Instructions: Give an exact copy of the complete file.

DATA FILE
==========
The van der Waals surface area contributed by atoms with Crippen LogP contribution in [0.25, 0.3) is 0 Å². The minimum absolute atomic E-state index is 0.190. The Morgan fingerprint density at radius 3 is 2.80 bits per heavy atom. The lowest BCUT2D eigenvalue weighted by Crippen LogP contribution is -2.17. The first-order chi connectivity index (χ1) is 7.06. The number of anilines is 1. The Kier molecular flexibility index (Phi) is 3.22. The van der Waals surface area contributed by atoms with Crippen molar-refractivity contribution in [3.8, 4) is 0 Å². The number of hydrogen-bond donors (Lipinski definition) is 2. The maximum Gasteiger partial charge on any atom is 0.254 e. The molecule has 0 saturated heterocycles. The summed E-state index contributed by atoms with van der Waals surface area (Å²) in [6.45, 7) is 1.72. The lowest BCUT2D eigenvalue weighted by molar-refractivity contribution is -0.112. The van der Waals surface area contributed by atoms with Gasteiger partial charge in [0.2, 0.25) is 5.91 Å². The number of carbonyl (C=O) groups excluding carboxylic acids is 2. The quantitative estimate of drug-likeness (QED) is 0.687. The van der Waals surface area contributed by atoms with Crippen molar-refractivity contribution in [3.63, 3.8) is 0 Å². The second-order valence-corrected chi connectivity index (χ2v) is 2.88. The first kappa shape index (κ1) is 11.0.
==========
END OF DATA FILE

The van der Waals surface area contributed by atoms with Crippen LogP contribution in [0.25, 0.3) is 0 Å². The minimum absolute atomic E-state index is 0.190. The Morgan fingerprint density at radius 3 is 2.80 bits per heavy atom. The lowest BCUT2D eigenvalue weighted by Crippen LogP contribution is -2.17. The first-order chi connectivity index (χ1) is 7.06. The number of anilines is 1. The Kier molecular flexibility index (Phi) is 3.22. The van der Waals surface area contributed by atoms with Crippen molar-refractivity contribution in [3.8, 4) is 0 Å². The number of hydrogen-bond donors (Lipinski definition) is 2. The maximum Gasteiger partial charge on any atom is 0.254 e. The molecule has 0 saturated heterocycles. The summed E-state index contributed by atoms with van der Waals surface area (Å²) in [6.45, 7) is 1.72. The lowest BCUT2D eigenvalue weighted by molar-refractivity contribution is -0.112. The van der Waals surface area contributed by atoms with Gasteiger partial charge in [0.2, 0.25) is 5.91 Å². The number of carbonyl (C=O) groups excluding carboxylic acids is 2. The quantitative estimate of drug-likeness (QED) is 0.687. The van der Waals surface area contributed by atoms with Crippen molar-refractivity contribution in [3.63, 3.8) is 0 Å². The second-order valence-corrected chi connectivity index (χ2v) is 2.88. The first kappa shape index (κ1) is 11.0.